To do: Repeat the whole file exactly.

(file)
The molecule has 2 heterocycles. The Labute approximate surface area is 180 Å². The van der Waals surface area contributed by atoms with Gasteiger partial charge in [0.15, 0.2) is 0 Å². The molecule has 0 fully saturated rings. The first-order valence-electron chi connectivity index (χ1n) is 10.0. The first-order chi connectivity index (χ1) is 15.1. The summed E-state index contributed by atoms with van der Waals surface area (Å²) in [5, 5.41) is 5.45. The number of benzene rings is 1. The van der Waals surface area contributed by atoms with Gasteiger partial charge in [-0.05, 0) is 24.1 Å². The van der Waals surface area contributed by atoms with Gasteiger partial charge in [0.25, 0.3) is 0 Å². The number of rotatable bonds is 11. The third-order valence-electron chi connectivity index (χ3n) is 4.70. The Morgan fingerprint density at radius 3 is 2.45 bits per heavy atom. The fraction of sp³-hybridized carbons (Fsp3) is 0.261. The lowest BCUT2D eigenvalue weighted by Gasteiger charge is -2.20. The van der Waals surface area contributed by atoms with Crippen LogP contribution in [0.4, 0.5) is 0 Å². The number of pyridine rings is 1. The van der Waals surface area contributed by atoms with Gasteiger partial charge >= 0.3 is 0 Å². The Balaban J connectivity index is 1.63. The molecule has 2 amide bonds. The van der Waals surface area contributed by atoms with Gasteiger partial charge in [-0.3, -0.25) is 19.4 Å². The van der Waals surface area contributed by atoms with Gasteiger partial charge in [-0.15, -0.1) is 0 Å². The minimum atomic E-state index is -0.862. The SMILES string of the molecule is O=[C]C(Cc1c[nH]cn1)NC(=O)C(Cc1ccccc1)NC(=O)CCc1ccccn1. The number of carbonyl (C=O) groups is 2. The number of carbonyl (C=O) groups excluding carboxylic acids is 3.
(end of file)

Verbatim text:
The molecule has 2 heterocycles. The Labute approximate surface area is 180 Å². The van der Waals surface area contributed by atoms with Gasteiger partial charge in [0.15, 0.2) is 0 Å². The molecule has 0 fully saturated rings. The first-order valence-electron chi connectivity index (χ1n) is 10.0. The first-order chi connectivity index (χ1) is 15.1. The summed E-state index contributed by atoms with van der Waals surface area (Å²) in [5, 5.41) is 5.45. The number of benzene rings is 1. The van der Waals surface area contributed by atoms with Gasteiger partial charge in [-0.05, 0) is 24.1 Å². The van der Waals surface area contributed by atoms with Gasteiger partial charge in [0.25, 0.3) is 0 Å². The number of rotatable bonds is 11. The third-order valence-electron chi connectivity index (χ3n) is 4.70. The Morgan fingerprint density at radius 3 is 2.45 bits per heavy atom. The fraction of sp³-hybridized carbons (Fsp3) is 0.261. The lowest BCUT2D eigenvalue weighted by Gasteiger charge is -2.20. The van der Waals surface area contributed by atoms with Crippen LogP contribution in [0.4, 0.5) is 0 Å². The number of pyridine rings is 1. The van der Waals surface area contributed by atoms with Gasteiger partial charge >= 0.3 is 0 Å². The Balaban J connectivity index is 1.63. The molecule has 2 amide bonds. The van der Waals surface area contributed by atoms with Gasteiger partial charge in [-0.3, -0.25) is 19.4 Å². The van der Waals surface area contributed by atoms with Gasteiger partial charge in [-0.15, -0.1) is 0 Å². The minimum atomic E-state index is -0.862. The SMILES string of the molecule is O=[C]C(Cc1c[nH]cn1)NC(=O)C(Cc1ccccc1)NC(=O)CCc1ccccn1. The number of carbonyl (C=O) groups is 2. The number of carbonyl (C=O) groups excluding carboxylic acids is 3.